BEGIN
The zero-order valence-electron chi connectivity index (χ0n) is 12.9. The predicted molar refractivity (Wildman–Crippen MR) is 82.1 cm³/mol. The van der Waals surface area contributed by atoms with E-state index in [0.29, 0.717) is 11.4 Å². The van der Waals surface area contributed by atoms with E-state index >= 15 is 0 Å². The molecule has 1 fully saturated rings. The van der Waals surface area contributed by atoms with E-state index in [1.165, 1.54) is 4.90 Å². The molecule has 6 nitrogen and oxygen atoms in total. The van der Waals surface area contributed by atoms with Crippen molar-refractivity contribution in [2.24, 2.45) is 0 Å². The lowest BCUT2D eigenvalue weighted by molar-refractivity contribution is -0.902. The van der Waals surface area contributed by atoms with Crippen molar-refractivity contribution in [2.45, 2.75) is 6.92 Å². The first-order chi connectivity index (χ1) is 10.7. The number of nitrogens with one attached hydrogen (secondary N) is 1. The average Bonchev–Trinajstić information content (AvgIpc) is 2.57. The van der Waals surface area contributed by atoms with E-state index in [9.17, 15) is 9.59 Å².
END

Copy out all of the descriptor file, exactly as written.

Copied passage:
The zero-order valence-electron chi connectivity index (χ0n) is 12.9. The predicted molar refractivity (Wildman–Crippen MR) is 82.1 cm³/mol. The van der Waals surface area contributed by atoms with E-state index in [0.29, 0.717) is 11.4 Å². The van der Waals surface area contributed by atoms with E-state index >= 15 is 0 Å². The molecule has 1 fully saturated rings. The van der Waals surface area contributed by atoms with E-state index in [1.165, 1.54) is 4.90 Å². The molecule has 6 nitrogen and oxygen atoms in total. The van der Waals surface area contributed by atoms with Crippen molar-refractivity contribution in [2.24, 2.45) is 0 Å². The lowest BCUT2D eigenvalue weighted by molar-refractivity contribution is -0.902. The van der Waals surface area contributed by atoms with Crippen molar-refractivity contribution in [2.45, 2.75) is 6.92 Å². The first-order chi connectivity index (χ1) is 10.7. The number of nitrogens with one attached hydrogen (secondary N) is 1. The average Bonchev–Trinajstić information content (AvgIpc) is 2.57. The van der Waals surface area contributed by atoms with E-state index in [9.17, 15) is 9.59 Å².